Aside from a healthy obsession with carbon, what these two efforts have in common might surprise you. Rather than collaborating on an international science project or with a company’s industrial research and development, both are competing to win a global competition to transform CO2 from a liability into an asset and, in so doing, create a paradigm shift in the energy space. Both are competitors in the NRG COSIA Carbon XPRIZE. And the competition is just getting started.
The XPRIZE Foundation relies on the growing power of exponential technologies and revolutionary science to catalyze radical breakthroughs. This means developments in science and technology such as robotics, artificial intelligence, nanotechnology, big data, and other disruptive forces have the potential to show exponential impact on grand challenges such as sustainable energy and climate change. By offering a suite of incentives in a prize competition, XPRIZE seeks to inspire the world’s scientists, technologists, and innovators to tackle seemingly intractable challenges.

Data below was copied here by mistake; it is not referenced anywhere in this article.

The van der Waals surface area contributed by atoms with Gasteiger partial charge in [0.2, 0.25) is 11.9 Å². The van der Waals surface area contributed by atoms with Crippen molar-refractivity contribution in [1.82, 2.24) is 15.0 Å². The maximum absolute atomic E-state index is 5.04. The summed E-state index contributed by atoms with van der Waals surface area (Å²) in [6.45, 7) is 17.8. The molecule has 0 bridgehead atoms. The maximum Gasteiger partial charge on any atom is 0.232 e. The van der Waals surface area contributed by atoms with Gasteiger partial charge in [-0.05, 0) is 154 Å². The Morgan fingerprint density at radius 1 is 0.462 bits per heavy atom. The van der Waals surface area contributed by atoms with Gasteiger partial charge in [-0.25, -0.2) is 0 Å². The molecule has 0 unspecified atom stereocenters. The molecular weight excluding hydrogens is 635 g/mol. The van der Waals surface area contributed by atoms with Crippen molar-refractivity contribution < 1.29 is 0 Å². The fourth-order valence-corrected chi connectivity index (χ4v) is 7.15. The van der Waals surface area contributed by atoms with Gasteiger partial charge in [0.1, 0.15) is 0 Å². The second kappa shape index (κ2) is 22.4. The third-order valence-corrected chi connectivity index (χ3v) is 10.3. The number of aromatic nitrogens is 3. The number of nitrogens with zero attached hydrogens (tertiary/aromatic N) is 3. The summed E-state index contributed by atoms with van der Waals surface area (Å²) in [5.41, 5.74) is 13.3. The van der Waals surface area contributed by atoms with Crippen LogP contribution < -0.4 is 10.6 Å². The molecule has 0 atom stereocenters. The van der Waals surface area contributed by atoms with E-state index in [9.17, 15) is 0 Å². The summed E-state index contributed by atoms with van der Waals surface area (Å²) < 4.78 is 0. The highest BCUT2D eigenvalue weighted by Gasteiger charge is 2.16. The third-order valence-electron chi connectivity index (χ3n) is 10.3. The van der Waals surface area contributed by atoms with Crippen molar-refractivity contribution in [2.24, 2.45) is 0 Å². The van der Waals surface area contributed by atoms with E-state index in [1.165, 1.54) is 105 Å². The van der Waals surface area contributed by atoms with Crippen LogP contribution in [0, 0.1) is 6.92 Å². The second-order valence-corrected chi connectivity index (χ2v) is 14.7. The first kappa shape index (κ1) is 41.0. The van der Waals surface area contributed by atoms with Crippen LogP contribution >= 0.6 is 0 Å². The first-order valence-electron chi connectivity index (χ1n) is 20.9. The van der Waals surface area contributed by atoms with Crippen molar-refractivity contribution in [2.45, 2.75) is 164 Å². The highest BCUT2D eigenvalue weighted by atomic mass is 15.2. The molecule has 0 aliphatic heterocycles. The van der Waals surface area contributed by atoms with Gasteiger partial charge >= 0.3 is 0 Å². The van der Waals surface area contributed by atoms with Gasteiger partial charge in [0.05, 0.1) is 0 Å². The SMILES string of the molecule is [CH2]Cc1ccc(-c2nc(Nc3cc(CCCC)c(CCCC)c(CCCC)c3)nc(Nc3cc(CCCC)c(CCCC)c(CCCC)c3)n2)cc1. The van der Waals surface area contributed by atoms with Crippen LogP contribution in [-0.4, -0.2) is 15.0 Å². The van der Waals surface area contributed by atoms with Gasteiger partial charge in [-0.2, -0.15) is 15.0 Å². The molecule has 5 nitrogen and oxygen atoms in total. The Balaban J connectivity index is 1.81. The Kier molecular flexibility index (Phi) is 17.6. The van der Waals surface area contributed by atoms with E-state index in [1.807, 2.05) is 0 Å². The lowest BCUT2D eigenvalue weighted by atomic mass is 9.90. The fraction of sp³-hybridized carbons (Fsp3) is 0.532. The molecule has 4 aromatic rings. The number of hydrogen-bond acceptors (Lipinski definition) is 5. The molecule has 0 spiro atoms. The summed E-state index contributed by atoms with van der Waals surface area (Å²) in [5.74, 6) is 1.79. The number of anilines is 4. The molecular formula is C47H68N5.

Transforming our energy systems may be the 21st century’s greatest challenge. Articulating a grand challenge does not solve any problems, but a clear and deep articulation of the problem demands an understanding of the complexity and nuance involved in the problem itself and in a vision for defining characteristics of a solution. In our approach to energy innovation, XPRIZE recognizes that the technological, sociopolitical, and economic changes occurring globally present innovators with a rare opportunity to apply truly groundbreaking research to challenges of worldwide importance. We operate at the intersection of audacious and achievable.